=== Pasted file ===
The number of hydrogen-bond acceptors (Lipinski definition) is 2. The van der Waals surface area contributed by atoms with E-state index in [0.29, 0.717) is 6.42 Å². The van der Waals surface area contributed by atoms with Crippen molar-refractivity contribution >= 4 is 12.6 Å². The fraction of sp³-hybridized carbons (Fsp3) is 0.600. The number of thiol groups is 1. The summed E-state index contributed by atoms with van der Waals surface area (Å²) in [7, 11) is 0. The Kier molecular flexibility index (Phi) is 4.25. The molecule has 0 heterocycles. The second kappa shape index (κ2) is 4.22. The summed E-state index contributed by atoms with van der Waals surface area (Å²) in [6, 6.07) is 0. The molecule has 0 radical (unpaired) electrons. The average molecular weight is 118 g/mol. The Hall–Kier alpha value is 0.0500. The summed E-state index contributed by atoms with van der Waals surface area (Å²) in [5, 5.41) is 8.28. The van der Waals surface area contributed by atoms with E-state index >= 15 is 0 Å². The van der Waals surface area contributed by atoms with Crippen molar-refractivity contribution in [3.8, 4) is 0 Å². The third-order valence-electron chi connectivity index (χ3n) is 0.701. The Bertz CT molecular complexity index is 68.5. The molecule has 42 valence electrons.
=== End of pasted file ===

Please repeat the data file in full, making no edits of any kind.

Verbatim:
The number of hydrogen-bond acceptors (Lipinski definition) is 2. The van der Waals surface area contributed by atoms with E-state index in [0.29, 0.717) is 6.42 Å². The van der Waals surface area contributed by atoms with Crippen molar-refractivity contribution >= 4 is 12.6 Å². The fraction of sp³-hybridized carbons (Fsp3) is 0.600. The number of thiol groups is 1. The summed E-state index contributed by atoms with van der Waals surface area (Å²) in [7, 11) is 0. The Kier molecular flexibility index (Phi) is 4.25. The molecule has 0 heterocycles. The second kappa shape index (κ2) is 4.22. The summed E-state index contributed by atoms with van der Waals surface area (Å²) in [6, 6.07) is 0. The molecule has 0 radical (unpaired) electrons. The average molecular weight is 118 g/mol. The Hall–Kier alpha value is 0.0500. The summed E-state index contributed by atoms with van der Waals surface area (Å²) in [5, 5.41) is 8.28. The van der Waals surface area contributed by atoms with E-state index >= 15 is 0 Å². The van der Waals surface area contributed by atoms with Crippen molar-refractivity contribution in [3.8, 4) is 0 Å². The third-order valence-electron chi connectivity index (χ3n) is 0.701. The Bertz CT molecular complexity index is 68.5. The molecule has 42 valence electrons.